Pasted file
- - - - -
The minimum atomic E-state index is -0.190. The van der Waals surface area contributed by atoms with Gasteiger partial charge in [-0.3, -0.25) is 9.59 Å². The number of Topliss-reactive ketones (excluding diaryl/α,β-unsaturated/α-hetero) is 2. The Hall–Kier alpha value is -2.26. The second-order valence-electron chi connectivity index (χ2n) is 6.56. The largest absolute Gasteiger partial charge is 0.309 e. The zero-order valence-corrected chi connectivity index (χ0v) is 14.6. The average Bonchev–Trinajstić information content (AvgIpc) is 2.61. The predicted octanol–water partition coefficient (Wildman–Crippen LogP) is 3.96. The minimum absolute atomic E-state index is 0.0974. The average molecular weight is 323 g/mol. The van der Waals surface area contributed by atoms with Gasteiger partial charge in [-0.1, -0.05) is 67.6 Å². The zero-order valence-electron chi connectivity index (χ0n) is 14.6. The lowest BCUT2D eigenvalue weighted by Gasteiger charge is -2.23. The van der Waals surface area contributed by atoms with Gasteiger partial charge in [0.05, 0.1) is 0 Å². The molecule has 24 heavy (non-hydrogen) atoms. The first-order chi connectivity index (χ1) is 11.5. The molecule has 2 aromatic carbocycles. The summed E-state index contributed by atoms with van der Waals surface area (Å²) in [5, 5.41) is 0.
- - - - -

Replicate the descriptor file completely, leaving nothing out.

The minimum atomic E-state index is -0.190. The van der Waals surface area contributed by atoms with Gasteiger partial charge in [-0.3, -0.25) is 9.59 Å². The number of Topliss-reactive ketones (excluding diaryl/α,β-unsaturated/α-hetero) is 2. The Hall–Kier alpha value is -2.26. The second-order valence-electron chi connectivity index (χ2n) is 6.56. The largest absolute Gasteiger partial charge is 0.309 e. The zero-order valence-corrected chi connectivity index (χ0v) is 14.6. The average Bonchev–Trinajstić information content (AvgIpc) is 2.61. The predicted octanol–water partition coefficient (Wildman–Crippen LogP) is 3.96. The minimum absolute atomic E-state index is 0.0974. The average molecular weight is 323 g/mol. The van der Waals surface area contributed by atoms with Gasteiger partial charge in [-0.1, -0.05) is 67.6 Å². The zero-order valence-electron chi connectivity index (χ0n) is 14.6. The lowest BCUT2D eigenvalue weighted by Gasteiger charge is -2.23. The van der Waals surface area contributed by atoms with Gasteiger partial charge in [0.05, 0.1) is 0 Å². The molecule has 24 heavy (non-hydrogen) atoms. The first-order chi connectivity index (χ1) is 11.5. The molecule has 2 aromatic carbocycles. The summed E-state index contributed by atoms with van der Waals surface area (Å²) in [5, 5.41) is 0.